By Graeme Kemlo
As thousands of Melburnians fled the city’s “ring of steel” at the weekend to finally visit friends and relatives in regional Victoria, the state’s best known international attraction, The Great Ocean Road, was hurting from a lack of interstate and international visitors plus the cancellation of some big events.
The 240 km roadway that twists and turns from clifftop to beachfront along the Southern Ocean had been the destination of choice for international visitors. Just over 100 kilometres from Melbourne, it is both a 100-year-old WWII memorial and a scenic drive between Torquay and Allansford.
Great Ocean Road Regional Tourism general manager Liz Price said: “The challenge we do have is that we really need international, interstate and events to be going ahead to make sure we build back up to the levels of visitation that we traditionally enjoy.”
She said the area received about 7.6-8 million visitors a year, not including 800,000 international day trippers, 280,000 of them overnight visitors, representing about one million nights. About 60 per cent of visitors are weekend warriors from Melbourne, but Liz believes there is now an opportunity to grow the market for interstate visitors.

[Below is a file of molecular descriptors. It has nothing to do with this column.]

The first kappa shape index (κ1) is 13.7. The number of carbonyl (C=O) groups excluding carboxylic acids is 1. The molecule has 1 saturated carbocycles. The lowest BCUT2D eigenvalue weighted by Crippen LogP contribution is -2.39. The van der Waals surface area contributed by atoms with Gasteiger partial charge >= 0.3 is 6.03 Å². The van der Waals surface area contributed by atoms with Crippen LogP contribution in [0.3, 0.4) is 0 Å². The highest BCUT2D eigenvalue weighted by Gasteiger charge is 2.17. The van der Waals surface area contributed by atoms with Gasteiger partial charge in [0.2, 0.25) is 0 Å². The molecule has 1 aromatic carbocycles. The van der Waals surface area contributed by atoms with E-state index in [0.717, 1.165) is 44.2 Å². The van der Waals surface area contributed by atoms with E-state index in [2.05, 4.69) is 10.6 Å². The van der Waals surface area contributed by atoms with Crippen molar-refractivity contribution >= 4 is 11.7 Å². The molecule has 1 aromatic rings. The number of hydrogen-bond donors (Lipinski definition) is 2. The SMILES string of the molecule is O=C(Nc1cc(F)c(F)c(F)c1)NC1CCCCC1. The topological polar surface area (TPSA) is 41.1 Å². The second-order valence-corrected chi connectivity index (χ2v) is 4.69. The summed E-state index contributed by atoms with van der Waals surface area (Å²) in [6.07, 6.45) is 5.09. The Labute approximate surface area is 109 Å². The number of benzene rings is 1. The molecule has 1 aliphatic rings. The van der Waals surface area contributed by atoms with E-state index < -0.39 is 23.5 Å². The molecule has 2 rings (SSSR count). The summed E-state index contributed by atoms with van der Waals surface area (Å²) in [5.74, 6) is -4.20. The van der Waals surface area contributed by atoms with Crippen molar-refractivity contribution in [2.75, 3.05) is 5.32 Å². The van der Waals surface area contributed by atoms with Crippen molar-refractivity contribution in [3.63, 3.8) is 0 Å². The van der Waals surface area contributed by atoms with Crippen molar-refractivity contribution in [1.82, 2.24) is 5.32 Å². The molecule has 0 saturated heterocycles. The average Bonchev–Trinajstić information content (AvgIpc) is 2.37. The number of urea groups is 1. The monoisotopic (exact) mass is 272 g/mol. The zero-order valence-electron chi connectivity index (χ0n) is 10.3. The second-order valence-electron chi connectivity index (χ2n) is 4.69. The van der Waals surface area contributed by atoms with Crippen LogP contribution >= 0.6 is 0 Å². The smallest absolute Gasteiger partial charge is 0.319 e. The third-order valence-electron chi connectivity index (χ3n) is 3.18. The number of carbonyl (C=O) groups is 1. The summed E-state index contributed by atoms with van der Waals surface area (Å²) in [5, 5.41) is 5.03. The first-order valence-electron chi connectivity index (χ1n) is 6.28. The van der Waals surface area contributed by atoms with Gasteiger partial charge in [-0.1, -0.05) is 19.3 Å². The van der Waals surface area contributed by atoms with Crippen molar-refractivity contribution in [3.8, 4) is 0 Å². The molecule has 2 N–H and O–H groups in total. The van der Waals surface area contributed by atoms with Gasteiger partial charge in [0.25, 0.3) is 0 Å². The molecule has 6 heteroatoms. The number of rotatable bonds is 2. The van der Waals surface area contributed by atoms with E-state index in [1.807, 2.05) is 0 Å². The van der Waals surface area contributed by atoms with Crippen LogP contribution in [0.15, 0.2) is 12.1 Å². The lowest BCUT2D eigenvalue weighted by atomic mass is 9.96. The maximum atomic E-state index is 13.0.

In going through the planning to see what markets are going to return (traditional markets like UK, Europe, USA), Liz said: “We are watching the daily COVID case numbers increasingly rapidly so those markets are going to take a lot longer to come back.”
She said it was too early to say what businesses might not survive, adding, “We’ve done quite a bit of work looking at the pathway to recovery to know how long it is going to take… we’ve got some big challenges this financial year.”
Depending on the summer she said they expected up to 5000 jobs and 200 businesses might be lost. She explained that the region was quite seasonal with 60 per cent of accommodation demand in the first four months of the year.
“A good summer generally gets us through, but we had an interrupted summer last year and brand damage to Victoria and Australia from the bushfires.”
Then COVID hit halting Chinese New Year visitors.
Most operators haven’t been able to trade for eight months, but the weekend was very busy and operators were optimistic. Of concern is the Surf Coast, where: “About 52 per cent of businesses are receiving JobKeeper,” she said.